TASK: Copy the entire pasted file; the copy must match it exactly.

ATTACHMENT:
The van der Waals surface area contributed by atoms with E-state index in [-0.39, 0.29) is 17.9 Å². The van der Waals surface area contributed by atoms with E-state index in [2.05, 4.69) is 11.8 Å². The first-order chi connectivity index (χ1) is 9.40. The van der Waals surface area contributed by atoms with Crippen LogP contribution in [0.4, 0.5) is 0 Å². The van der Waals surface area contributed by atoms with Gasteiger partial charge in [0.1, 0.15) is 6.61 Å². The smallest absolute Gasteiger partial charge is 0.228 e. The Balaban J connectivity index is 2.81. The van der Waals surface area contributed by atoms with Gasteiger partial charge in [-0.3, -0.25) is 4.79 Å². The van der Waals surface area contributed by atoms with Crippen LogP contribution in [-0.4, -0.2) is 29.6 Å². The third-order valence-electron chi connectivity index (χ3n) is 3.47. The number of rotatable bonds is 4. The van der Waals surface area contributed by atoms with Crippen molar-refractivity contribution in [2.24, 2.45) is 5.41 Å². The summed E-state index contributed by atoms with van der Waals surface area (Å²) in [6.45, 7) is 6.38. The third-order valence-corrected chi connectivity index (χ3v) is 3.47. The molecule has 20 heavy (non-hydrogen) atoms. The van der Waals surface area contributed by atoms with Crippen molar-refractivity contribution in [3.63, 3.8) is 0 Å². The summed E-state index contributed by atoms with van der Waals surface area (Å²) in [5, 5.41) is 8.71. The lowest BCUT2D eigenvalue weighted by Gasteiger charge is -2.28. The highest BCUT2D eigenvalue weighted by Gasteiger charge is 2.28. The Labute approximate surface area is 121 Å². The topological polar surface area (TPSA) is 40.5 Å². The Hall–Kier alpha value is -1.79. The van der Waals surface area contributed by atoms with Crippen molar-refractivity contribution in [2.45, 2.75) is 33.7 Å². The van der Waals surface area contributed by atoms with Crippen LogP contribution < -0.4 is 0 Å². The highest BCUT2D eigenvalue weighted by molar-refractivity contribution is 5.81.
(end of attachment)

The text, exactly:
The van der Waals surface area contributed by atoms with E-state index in [-0.39, 0.29) is 17.9 Å². The van der Waals surface area contributed by atoms with E-state index in [2.05, 4.69) is 11.8 Å². The first-order chi connectivity index (χ1) is 9.40. The van der Waals surface area contributed by atoms with Crippen LogP contribution in [0.4, 0.5) is 0 Å². The van der Waals surface area contributed by atoms with Gasteiger partial charge in [0.1, 0.15) is 6.61 Å². The smallest absolute Gasteiger partial charge is 0.228 e. The Balaban J connectivity index is 2.81. The van der Waals surface area contributed by atoms with Gasteiger partial charge in [-0.3, -0.25) is 4.79 Å². The van der Waals surface area contributed by atoms with Crippen LogP contribution in [-0.4, -0.2) is 29.6 Å². The third-order valence-electron chi connectivity index (χ3n) is 3.47. The number of rotatable bonds is 4. The van der Waals surface area contributed by atoms with Crippen molar-refractivity contribution in [2.24, 2.45) is 5.41 Å². The summed E-state index contributed by atoms with van der Waals surface area (Å²) in [6.45, 7) is 6.38. The third-order valence-corrected chi connectivity index (χ3v) is 3.47. The molecule has 20 heavy (non-hydrogen) atoms. The van der Waals surface area contributed by atoms with Crippen molar-refractivity contribution in [3.63, 3.8) is 0 Å². The summed E-state index contributed by atoms with van der Waals surface area (Å²) in [5, 5.41) is 8.71. The lowest BCUT2D eigenvalue weighted by Gasteiger charge is -2.28. The highest BCUT2D eigenvalue weighted by Gasteiger charge is 2.28. The Labute approximate surface area is 121 Å². The topological polar surface area (TPSA) is 40.5 Å². The Hall–Kier alpha value is -1.79. The van der Waals surface area contributed by atoms with Crippen molar-refractivity contribution in [2.45, 2.75) is 33.7 Å². The van der Waals surface area contributed by atoms with Crippen LogP contribution < -0.4 is 0 Å². The highest BCUT2D eigenvalue weighted by molar-refractivity contribution is 5.81.